Introducing american supergrid

The three major components of the U.S. power system—the Western Interconnection, the Eastern Interconnection, and the Electric Reliability Council of Texas - operate independently of each other and very little electricity is transferred between the interconnections due to limited transfer capacity.

Convalt Energy is proposing to build a nationwide network of HVDC power lines in three phases that would interconnect all the regions in the U.S and the various power sources that help evacuate electricity from areas that have strong potential for solar, wind and hydro and help transition renewables as the major source of electricity by 2030. One of the phases is depicted below as it connects solar power generation all across the United States especially in Arizona, Texas, New Mexico with wind power in Taxes, Oklahoma, Iowa, Nebraska, North and South Dakota, Wyoming and Utah.

Image reference: Nrel interconnection seams study october 2020

This project will help with frequency response and help address extreme events that have the potential to cause outages with the recent events in Texas showing the weakness of a system that is not interconnected. Further, this project will help move electricity across regions and enable significant investments in renewables across the country. The project includes a base case of 29,000 miles of HVDC lines (capex of 50 billion) and a total of 70,000 miles of HVDC with estimated capex of $100 billion.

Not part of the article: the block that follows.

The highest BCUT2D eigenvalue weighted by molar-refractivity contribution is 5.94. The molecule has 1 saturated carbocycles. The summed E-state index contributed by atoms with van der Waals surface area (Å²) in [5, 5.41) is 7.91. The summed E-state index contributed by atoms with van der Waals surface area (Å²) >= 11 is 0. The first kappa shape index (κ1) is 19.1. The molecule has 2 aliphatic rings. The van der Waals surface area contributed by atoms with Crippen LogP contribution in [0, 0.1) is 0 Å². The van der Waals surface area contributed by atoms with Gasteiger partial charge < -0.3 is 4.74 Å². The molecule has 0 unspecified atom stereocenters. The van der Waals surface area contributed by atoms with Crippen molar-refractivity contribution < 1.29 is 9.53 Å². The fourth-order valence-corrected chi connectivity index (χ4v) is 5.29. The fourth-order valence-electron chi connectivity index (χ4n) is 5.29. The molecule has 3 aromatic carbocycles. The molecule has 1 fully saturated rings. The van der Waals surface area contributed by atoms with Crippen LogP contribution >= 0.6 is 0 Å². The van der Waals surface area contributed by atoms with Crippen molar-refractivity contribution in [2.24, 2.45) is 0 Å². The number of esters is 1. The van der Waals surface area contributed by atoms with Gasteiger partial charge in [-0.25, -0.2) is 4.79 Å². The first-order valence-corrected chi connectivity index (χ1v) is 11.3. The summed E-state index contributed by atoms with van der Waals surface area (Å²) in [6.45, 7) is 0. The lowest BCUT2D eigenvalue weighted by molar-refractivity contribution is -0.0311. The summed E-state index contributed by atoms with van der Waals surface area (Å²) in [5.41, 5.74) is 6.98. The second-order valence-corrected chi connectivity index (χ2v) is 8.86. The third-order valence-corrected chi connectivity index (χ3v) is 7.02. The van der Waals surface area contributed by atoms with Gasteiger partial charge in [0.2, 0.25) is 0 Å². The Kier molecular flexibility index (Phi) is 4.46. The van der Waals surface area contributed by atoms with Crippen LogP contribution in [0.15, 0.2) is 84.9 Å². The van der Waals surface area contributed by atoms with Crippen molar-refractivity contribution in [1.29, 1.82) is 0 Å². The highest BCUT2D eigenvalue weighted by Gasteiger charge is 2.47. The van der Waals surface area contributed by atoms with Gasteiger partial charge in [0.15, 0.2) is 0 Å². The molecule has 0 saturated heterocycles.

Power generation & transmission

The core issue at stake is the fact that by 2050, United States would primarily run on renewable power. To achieve this result, we would need enormous amounts of renewable power to be delivered throughout the day and night. The consumption of electricity would change dramatically as the current peak hours would be displaced by peak hours at night time when every household that has electric car is charging its vehicles.

The demand for electricity is expected to double to 2400 GW – 70% of which would be supplied by solar, wind and geothermal power. In order to prevent outages, battery backup will be needed as solar and wind power are intermittent. Since the U.S would not have solar power generation at night, we would primarily rely on wind power which is also seasonal. This leads a tremendous reliance on battery storage which is expensive and would require investment in the tens of trillions of dollars.

convalt energy is currently developing a solution to provide 100% renewable power by 2040.